Skip to main content

A Fast Parallel Implementation of a PTAS for Fractional Packing and Covering Linear Programs

Abstract

We present a parallel implementation of the randomized \((1+\varepsilon )\) approximation algorithm for packing and covering linear programs presented by Koufogiannakis and Young (2007). Their approach builds on ideas of the sublinear time algorithm of Grigoriadis and Khachiyan’s (Oper Res Lett 18(2):53–58, 1995) and Garg and Könemann’s (SIAM J Comput 37(2):630–652, 2007) non-uniform-increment amortization scheme. With high probability it computes a feasible primal and dual solution whose costs are within a factor of \(1+\varepsilon \) of the optimal cost. In order to make their algorithm more parallelizable we also implemented a deterministic version of the algorithm, i.e. instead of updating a single random entry at each iteration we updated deterministically many entries at once. This slowed down a single iteration of the algorithm but allowed for larger step-sizes which lead to fewer iterations. We use NVIDIA’s parallel computing architecture CUDA for the parallel environment. We report a speedup between one and two orders of magnitude over the times reported by Koufogiannakis and Young (2007).

This is a preview of subscription content, access via your institution.

Fig. 1
Fig. 2
Fig. 3
Fig. 4
Fig. 5
Fig. 6
Fig. 7

Notes

  1. 1.

    The proper choice for initial \(\beta \) will be determined experimentally.

References

  1. 1.

    http://code.google.com/p/fpclip/issues/detail?id=1

  2. 2.

    Arora, S., Hazan, E., Kale, S.: The multiplicative weights update method: a meta algorithm and applications. Theory Comput. 8, 121–164 (2012)

    MathSciNet  Article  Google Scholar 

  3. 3.

    Applegate, D., Archer, A., Gopalakrishnan, V., Lee, S., Ramakrishnan, K.K.: Content placement via the exponential potential function method. In: Conference on Integer Programming and Combinatorial Optimization, pp. 49–61 (2013)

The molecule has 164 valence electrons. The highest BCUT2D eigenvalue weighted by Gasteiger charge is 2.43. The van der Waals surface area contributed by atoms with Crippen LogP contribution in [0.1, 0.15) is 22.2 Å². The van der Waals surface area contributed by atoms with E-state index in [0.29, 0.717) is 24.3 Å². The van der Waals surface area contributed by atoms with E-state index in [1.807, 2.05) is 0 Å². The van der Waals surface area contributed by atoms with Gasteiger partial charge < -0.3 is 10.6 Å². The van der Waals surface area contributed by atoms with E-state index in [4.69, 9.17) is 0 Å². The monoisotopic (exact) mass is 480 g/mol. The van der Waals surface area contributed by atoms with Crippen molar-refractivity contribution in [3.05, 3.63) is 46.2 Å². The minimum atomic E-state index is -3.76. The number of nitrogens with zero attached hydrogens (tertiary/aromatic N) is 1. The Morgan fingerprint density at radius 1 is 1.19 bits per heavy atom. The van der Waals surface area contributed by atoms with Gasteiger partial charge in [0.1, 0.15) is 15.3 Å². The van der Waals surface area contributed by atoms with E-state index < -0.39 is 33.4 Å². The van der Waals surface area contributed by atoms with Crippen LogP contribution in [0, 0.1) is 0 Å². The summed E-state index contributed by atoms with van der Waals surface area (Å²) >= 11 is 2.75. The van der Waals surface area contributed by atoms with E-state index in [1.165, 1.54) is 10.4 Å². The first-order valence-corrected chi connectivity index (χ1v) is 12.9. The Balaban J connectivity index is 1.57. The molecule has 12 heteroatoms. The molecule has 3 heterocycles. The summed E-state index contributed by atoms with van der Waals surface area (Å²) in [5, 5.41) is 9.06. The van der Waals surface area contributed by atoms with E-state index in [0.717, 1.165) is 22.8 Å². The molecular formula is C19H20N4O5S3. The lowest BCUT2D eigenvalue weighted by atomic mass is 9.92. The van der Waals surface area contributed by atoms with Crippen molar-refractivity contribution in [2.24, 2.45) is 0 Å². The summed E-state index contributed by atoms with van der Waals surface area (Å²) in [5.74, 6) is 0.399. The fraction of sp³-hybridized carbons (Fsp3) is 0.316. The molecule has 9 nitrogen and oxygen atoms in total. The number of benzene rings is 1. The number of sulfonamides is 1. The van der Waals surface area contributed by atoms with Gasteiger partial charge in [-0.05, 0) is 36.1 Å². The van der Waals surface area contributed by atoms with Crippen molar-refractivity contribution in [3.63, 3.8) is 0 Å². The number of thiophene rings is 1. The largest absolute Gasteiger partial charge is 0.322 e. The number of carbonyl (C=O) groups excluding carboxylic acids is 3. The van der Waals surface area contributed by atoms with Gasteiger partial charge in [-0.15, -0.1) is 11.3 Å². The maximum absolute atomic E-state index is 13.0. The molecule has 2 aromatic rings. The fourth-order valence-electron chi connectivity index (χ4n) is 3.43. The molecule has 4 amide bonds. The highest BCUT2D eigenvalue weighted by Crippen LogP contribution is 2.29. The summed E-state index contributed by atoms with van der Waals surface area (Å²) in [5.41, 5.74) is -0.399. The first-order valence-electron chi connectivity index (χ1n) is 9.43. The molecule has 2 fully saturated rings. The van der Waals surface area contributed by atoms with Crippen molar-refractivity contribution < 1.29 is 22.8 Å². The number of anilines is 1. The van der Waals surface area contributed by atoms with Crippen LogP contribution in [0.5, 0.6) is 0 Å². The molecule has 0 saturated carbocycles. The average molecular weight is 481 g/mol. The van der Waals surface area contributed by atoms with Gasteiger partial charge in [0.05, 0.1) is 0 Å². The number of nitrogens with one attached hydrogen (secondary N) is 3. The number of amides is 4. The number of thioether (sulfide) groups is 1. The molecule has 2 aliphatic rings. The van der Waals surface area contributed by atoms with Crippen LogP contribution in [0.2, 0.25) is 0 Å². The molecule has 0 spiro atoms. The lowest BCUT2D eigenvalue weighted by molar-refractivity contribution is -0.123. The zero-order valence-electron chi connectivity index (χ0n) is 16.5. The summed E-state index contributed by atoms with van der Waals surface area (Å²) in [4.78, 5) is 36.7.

4. 4.

    Ben-Moshe, B., Katz, M.J., Mitchell, J.S.B.: A constant-factor approximation algorithm for optimal 1.5D terrain guarding. SIAM J. Comput. 36(6), 1631–1647 (2007)

    MathSciNet  Article  MATH  Google Scholar 

  5. 5.

    Bienstock, D.: Potential Function Methods for Approximately Solving Linear Programming Problems, Theory and Practice. Kluwer, Boston (2002)

    MATH  Google Scholar 

  6. 6.

    Chen, D.Z., Estivill-Castro, V., Urrutia, J.: Optimal guarding of polygons and monotone chains. In: Proceedings of the 7th Canadian Conference on Computational Geometry, pp. 133–138 (1995)

  7. 7.

    King, J.: A 4-approximation algorithm for guarding 1.5-dimensional terrains. In: Proceedings of the 13th Latin American Symposium on Theoretical Informatics, pp. 629–640 (2006)

  8. 8.

    Elbassioni, K., Krohn, E., Matijević, D., Mestre, J., Ševerdija, D.: Improved approximations for guarding 1.5-dimensional terrains. Algorithmica 60(2), 451–463 (2011)

    MathSciNet  Article  MATH  Google Scholar 

  9. 9.

    IBM ILOG CPLEX: CPLEX Users Manual, Version 12, Release 4 (2011)

  10. 10.

    Gurobi Optimization Inc.: Gurobi Optimizer Reference Manual (2013)

  11. 11.

    Koufogiannakis, C., Young, N.: Beating simplex for fractional packing and covering linear programs. In: Foundations of Computer Science, 2007. FOCS’07. 48th Annual IEEE Symposium on, IEEE, pp. 494–504 (2007)

  12. 12.

    Koufogiannakis, C., Young, N.E.: A nearly linear-time PTAS for explicit fractional packing and covering linear programs. Algorithmica 70(4), 648–674 (2014)

    MathSciNet  Article  Google Scholar 

  13. 13.

    Garg, N., Könemann, J.: Faster and simpler algorithms for multicommodity flow and other fractional packing problems. SIAM J. Comput. 37(2), 630–652 (2007)

    MathSciNet  Article  MATH  Google Scholar 

  14. 14.

    Grigoriadis, M.D., Khachiyan, L.G.: An interior-point method for bordered blockdiagonal linear programs. SIAM J. Optim. 6(4), 913–932 (1996)

    MathSciNet  Article  MATH  Google Scholar 

  15. 15.

    Luby, M., Nisan, N.: A parallel approximation algorithm for positive linear programming. In: Proceedings of the Twenty-Fifth Annual ACM Symposium on Theory of computing—STOC ’93, pp. 448–457. ACM Press, New York (1993)